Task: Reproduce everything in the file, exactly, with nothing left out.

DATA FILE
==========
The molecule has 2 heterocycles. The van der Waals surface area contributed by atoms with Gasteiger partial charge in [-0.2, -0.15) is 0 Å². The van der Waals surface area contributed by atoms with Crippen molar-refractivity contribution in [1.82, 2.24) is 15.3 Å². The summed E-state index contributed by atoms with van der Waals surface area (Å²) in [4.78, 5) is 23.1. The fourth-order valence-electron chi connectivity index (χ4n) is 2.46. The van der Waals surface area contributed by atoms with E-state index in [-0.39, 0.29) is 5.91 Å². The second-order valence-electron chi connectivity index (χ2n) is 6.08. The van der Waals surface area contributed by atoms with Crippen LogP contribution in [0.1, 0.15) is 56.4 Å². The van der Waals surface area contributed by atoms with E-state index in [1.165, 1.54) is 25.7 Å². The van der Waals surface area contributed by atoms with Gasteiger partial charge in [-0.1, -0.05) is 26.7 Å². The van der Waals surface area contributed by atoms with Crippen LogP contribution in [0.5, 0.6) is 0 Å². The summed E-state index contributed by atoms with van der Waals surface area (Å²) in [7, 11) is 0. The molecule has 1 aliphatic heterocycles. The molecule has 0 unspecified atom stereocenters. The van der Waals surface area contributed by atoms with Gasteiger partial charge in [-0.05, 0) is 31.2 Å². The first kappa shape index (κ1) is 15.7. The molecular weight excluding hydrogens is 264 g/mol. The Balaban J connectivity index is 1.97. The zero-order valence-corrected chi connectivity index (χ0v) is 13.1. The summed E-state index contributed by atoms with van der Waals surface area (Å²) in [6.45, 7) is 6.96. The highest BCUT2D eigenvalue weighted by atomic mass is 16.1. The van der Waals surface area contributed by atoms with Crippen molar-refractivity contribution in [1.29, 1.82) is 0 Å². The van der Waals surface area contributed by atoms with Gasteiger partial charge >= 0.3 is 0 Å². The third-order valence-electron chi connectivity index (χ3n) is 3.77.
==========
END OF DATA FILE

The molecule has 2 heterocycles. The van der Waals surface area contributed by atoms with Gasteiger partial charge in [-0.2, -0.15) is 0 Å². The van der Waals surface area contributed by atoms with Crippen molar-refractivity contribution in [1.82, 2.24) is 15.3 Å². The summed E-state index contributed by atoms with van der Waals surface area (Å²) in [4.78, 5) is 23.1. The fourth-order valence-electron chi connectivity index (χ4n) is 2.46. The van der Waals surface area contributed by atoms with E-state index in [-0.39, 0.29) is 5.91 Å². The second-order valence-electron chi connectivity index (χ2n) is 6.08. The van der Waals surface area contributed by atoms with Crippen LogP contribution in [0.1, 0.15) is 56.4 Å². The van der Waals surface area contributed by atoms with E-state index in [1.165, 1.54) is 25.7 Å². The van der Waals surface area contributed by atoms with Gasteiger partial charge in [-0.1, -0.05) is 26.7 Å². The van der Waals surface area contributed by atoms with Crippen LogP contribution in [0.5, 0.6) is 0 Å². The summed E-state index contributed by atoms with van der Waals surface area (Å²) in [7, 11) is 0. The molecule has 1 aliphatic heterocycles. The molecule has 0 unspecified atom stereocenters. The van der Waals surface area contributed by atoms with Gasteiger partial charge in [-0.05, 0) is 31.2 Å². The first kappa shape index (κ1) is 15.7. The molecular weight excluding hydrogens is 264 g/mol. The Balaban J connectivity index is 1.97. The zero-order valence-corrected chi connectivity index (χ0v) is 13.1. The summed E-state index contributed by atoms with van der Waals surface area (Å²) in [6.45, 7) is 6.96. The highest BCUT2D eigenvalue weighted by atomic mass is 16.1. The van der Waals surface area contributed by atoms with Crippen molar-refractivity contribution in [1.29, 1.82) is 0 Å². The van der Waals surface area contributed by atoms with Gasteiger partial charge >= 0.3 is 0 Å². The third-order valence-electron chi connectivity index (χ3n) is 3.77.